Stop the war!

Stop the war in Ukraine! Fuck putin!

More information is at:

There is a fund to support the Ukrainian Army:, and there is a special bank account that accepts funds in multiple currencies: I donated to them. Please donate if you can!

Killer putin

Killer putin. Source:

Arrested putin

"It hasn't happened yet, but it will happen sooner or later. Beautiful photo, isn't it?" Source: twitter.

kexts for VirtualBox do not load

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I tried running VirtualBox on the latest macos 12.4 and it’s getting harder with every macos release. Not the installation part (brew works perfectly here), but running it, which requires a kernel extension, which the user is supposed to approve in System Preferences. Well, the problem was I couldn’t because that option wouldn’t present itself, there wasn’t a button to approve the kext from “Oracle America” as blogs write.

Rename downloaded youtube videos with mod time

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It started with me wanting to download youtube videos as music podcasts (because a number of interesting people post youtube videos even though they mostly don’t show anything; this is very annoying). This is easy to do on a computer (as opposed to a mobile device) with the amazing yt-dlp! One channel has multiple videos per day and I’d like to listen to them in order, so I need to include the publication timestamp at the beginning of the downloaded filenames. The issue is that the youtube API provides upload_date and release_date metadata as a date only, not including time; release_timestamp includes time, but isn’t always available.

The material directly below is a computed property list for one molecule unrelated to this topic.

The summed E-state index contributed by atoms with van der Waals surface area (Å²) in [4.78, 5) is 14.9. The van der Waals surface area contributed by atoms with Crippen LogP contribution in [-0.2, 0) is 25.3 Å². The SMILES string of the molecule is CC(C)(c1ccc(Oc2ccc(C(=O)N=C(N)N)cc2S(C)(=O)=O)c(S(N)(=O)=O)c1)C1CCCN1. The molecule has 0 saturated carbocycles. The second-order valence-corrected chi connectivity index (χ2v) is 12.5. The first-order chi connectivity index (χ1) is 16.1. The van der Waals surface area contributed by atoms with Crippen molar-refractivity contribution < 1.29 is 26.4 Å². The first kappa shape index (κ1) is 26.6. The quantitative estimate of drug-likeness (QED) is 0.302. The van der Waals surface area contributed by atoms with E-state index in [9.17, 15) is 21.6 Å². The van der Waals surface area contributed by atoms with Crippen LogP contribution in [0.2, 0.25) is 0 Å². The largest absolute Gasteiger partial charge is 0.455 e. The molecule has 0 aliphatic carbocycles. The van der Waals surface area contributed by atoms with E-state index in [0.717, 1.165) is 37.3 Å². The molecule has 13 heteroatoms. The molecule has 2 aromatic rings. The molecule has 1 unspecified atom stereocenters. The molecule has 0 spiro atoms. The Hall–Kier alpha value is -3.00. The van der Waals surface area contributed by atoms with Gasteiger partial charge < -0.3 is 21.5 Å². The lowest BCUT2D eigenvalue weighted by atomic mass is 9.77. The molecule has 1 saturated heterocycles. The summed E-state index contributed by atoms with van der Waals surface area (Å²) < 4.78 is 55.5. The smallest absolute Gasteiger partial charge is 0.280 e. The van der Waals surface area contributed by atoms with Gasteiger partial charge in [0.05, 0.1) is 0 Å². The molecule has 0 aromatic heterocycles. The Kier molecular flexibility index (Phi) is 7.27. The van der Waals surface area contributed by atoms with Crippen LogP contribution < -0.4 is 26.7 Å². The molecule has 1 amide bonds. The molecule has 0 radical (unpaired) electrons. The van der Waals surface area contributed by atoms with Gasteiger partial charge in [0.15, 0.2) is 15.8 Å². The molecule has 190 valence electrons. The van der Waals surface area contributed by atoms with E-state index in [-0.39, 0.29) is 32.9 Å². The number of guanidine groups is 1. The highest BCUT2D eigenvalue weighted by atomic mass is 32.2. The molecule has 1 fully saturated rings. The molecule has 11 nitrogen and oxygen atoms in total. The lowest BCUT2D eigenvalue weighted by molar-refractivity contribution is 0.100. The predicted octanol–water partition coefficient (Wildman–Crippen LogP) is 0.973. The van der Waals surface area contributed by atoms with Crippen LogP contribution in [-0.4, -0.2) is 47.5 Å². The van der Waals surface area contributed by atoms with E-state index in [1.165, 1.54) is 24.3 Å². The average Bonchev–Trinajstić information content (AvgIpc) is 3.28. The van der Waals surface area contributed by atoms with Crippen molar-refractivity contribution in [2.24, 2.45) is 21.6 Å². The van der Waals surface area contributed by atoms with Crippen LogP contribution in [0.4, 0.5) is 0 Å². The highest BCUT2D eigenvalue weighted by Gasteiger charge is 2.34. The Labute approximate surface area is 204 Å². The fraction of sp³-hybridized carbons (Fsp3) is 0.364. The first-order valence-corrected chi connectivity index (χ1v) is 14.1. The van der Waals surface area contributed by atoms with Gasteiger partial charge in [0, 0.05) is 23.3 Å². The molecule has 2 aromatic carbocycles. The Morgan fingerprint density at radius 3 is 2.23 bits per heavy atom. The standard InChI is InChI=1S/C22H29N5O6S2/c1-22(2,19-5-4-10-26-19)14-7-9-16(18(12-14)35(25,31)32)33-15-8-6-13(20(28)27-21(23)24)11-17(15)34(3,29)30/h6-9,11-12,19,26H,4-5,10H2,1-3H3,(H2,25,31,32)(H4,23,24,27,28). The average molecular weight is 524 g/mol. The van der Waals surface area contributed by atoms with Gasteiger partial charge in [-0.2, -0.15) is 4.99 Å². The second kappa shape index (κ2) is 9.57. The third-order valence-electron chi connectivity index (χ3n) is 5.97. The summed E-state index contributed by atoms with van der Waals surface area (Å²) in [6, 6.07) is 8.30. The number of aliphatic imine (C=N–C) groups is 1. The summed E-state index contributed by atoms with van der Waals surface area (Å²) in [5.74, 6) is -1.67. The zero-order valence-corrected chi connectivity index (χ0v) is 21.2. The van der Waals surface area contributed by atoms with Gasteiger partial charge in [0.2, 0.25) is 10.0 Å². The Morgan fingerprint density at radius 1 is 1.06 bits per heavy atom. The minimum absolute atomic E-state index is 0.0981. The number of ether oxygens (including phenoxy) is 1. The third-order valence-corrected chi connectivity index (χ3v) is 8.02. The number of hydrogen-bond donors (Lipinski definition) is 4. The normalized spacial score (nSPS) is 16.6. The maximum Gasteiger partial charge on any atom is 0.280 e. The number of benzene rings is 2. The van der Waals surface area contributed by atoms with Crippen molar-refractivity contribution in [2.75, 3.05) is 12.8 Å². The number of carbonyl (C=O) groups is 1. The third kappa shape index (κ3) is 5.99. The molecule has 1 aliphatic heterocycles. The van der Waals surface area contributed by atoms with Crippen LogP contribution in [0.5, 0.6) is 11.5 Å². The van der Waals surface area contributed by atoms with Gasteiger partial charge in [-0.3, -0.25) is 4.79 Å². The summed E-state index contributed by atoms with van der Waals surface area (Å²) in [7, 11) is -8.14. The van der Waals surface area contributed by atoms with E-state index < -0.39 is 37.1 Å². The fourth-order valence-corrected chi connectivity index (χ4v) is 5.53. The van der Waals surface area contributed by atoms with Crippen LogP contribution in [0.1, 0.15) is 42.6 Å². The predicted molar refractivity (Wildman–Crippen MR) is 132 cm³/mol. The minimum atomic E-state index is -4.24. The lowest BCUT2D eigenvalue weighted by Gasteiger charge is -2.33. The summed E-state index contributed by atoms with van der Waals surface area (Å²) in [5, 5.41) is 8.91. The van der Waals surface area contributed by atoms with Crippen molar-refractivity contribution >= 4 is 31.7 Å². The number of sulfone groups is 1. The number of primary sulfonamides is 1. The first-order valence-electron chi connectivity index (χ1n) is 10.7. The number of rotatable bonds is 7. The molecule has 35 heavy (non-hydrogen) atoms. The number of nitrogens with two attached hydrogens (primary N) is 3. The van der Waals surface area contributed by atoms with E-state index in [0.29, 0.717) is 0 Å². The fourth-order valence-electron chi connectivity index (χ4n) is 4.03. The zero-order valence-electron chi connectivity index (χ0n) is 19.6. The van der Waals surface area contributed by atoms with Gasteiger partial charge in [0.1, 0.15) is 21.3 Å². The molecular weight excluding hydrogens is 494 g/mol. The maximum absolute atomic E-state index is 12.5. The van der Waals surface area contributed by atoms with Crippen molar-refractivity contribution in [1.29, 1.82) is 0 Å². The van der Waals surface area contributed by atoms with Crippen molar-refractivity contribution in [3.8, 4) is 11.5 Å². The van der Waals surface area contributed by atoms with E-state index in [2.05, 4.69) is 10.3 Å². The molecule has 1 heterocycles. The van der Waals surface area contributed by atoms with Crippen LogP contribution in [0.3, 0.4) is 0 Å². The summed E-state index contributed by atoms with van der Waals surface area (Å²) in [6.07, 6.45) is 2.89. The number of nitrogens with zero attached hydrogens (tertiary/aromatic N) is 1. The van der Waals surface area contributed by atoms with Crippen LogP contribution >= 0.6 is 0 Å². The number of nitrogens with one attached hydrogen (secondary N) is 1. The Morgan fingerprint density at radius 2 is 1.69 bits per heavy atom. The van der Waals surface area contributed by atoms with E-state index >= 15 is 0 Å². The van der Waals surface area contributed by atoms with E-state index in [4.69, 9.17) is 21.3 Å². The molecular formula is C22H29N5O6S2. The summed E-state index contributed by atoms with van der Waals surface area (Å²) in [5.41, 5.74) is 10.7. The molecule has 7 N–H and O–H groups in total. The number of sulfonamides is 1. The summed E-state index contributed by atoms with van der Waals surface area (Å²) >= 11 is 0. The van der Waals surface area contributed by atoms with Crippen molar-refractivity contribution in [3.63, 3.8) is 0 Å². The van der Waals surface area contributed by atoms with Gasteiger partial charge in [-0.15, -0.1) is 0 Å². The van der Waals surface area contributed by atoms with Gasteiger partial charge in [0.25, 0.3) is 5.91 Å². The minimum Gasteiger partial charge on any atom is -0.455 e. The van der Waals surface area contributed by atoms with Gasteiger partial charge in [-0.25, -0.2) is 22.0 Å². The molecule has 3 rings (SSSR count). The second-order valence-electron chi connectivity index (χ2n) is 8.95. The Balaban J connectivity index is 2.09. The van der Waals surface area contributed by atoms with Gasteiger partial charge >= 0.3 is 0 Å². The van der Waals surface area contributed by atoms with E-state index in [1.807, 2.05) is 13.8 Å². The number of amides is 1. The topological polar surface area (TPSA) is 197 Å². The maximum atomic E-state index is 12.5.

It’s interesting that yt-dlp sets the modification time of the file to the last modification time of the remote file:

--mtime                         Use the Last-modified header to set the file
                                modification time (default)

So I decided to use it instead (yt-dlp can provide the modified_timestamp field, but I’ve never seen it for youtube videos, therefore there is no guaranteed way to extract the Last-Modified value for the --output parameter). yt-dlp conveniently has an option to rename files after downloading! A small script is necessary to get the file modtime, format it in a human-readable way and add it to the filename.

Introducing ssponge

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sponge from the moreutils package is a nice tiny tool for a specific use case when you need to read data from a file, process it and write the result back to the same file. Some unix tools allow you to do in-place editing (e.g. sed -i) whereas others don’t (e.g. awk). Well, isn’t it as easy as reading and writing to the same file?